Sunday, October 30, 2011

Congregation Beit Kodesh

It's not uncommon for a rabbi to write a eulogy for a human being, but writing a eulogy for a synagogue is fortunately not very common. Nevertheless, I'd like to express my sincere sadness that a local Conservative congregation is closing its doors today.

Yesterday marked the final Shabbat for Congregation Beit Kodesh, a small Conservative synagogue in Livonia, Michigan that began in 1958. As if this wasn't already a sad weekend for the families of Congregation Beit Kodesh, news has circulated today that Cantor David Gutman, their beloved cantor emeritus has passed away. For several years after Beit Kodesh had retained its final full-time rabbi, Cantor Gutman held the congregation together and led all prayer services including the High Holidays.

At the end of the summer in 2005 while I was working as the associate director at the University of Michigan Hillel Foundation in Ann Arbor, I was contacted by the leaders of Beit Kodesh who invited me to meet with them in the synagogue's library. The small group of long-time members explained the history of the congregation to me and their concern that with dwindling membership numbers they wouldn't be able to keep their doors open much longer. Their building was owned by the Jewish Foundation of Metropolitan Detroit and they ran a small Sunday school program. They asked me if I would be willing to be their rabbinic adviser, serving as a consultant when questions came up, helping to raise some much needed funding in the community, and also providing direction to the Sunday School director. I wasn't about to let a synagogue go out of business if I could help and so I agreed.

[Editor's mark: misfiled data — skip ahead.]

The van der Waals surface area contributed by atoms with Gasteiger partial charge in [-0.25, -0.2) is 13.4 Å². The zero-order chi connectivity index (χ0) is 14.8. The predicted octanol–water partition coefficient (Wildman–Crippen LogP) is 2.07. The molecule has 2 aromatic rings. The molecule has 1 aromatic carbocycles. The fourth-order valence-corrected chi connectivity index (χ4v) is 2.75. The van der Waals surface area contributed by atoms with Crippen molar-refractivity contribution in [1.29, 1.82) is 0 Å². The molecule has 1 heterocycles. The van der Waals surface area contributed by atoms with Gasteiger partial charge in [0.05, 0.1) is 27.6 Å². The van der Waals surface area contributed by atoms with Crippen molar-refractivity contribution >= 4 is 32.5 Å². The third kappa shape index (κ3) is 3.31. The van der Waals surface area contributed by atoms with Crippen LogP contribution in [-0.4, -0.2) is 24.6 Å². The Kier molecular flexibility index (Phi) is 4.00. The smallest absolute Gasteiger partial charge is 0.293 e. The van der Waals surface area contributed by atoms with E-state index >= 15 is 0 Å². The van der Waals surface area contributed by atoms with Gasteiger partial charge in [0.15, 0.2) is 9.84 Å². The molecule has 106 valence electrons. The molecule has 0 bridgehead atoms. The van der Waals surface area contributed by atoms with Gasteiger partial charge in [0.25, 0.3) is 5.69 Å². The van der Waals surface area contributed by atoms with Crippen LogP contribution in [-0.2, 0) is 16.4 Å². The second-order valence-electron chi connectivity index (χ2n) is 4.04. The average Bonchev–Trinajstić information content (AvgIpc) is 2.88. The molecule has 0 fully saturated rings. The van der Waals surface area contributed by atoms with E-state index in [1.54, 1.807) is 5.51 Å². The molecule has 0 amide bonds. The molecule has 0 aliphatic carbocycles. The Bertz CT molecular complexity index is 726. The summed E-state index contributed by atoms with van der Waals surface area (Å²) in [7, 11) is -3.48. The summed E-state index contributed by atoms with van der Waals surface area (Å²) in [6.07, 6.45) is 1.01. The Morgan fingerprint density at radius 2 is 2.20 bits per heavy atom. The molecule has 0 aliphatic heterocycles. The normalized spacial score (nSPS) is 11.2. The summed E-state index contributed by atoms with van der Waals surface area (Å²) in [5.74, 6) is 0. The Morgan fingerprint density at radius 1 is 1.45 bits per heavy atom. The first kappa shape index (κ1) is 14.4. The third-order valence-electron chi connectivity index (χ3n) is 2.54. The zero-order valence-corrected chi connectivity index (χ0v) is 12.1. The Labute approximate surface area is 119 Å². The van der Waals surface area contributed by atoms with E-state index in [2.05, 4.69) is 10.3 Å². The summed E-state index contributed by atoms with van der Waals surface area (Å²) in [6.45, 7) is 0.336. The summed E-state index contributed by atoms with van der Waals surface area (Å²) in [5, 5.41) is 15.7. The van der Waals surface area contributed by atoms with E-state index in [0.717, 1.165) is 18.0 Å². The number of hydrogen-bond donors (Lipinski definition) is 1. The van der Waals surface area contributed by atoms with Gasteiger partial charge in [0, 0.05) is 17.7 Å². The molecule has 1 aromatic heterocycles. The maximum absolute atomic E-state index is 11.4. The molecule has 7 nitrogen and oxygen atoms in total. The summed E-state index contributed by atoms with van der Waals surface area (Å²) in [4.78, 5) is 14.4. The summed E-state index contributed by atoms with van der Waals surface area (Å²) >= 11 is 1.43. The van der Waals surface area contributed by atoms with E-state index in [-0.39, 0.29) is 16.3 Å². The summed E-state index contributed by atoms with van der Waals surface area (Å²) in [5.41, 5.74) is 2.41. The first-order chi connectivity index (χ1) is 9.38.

For the next three years (in my spare time) I wrote newsletter articles for the synagogue bulletin, taught the Sunday School families at holiday events, and helped promote the congregation in the community. The highlights during that time were a front-page story in the Detroit Jewish News and the renovation of the congregation's sanctuary. In December 2008 I sent out a letter to my own contacts in the community explaining that this small congregation was celebrating its fiftieth anniversary, but would soon have to close its doors because of financial reasons. Close to $10,000 trickled in to help Beit Kodesh stay alive for a little longer.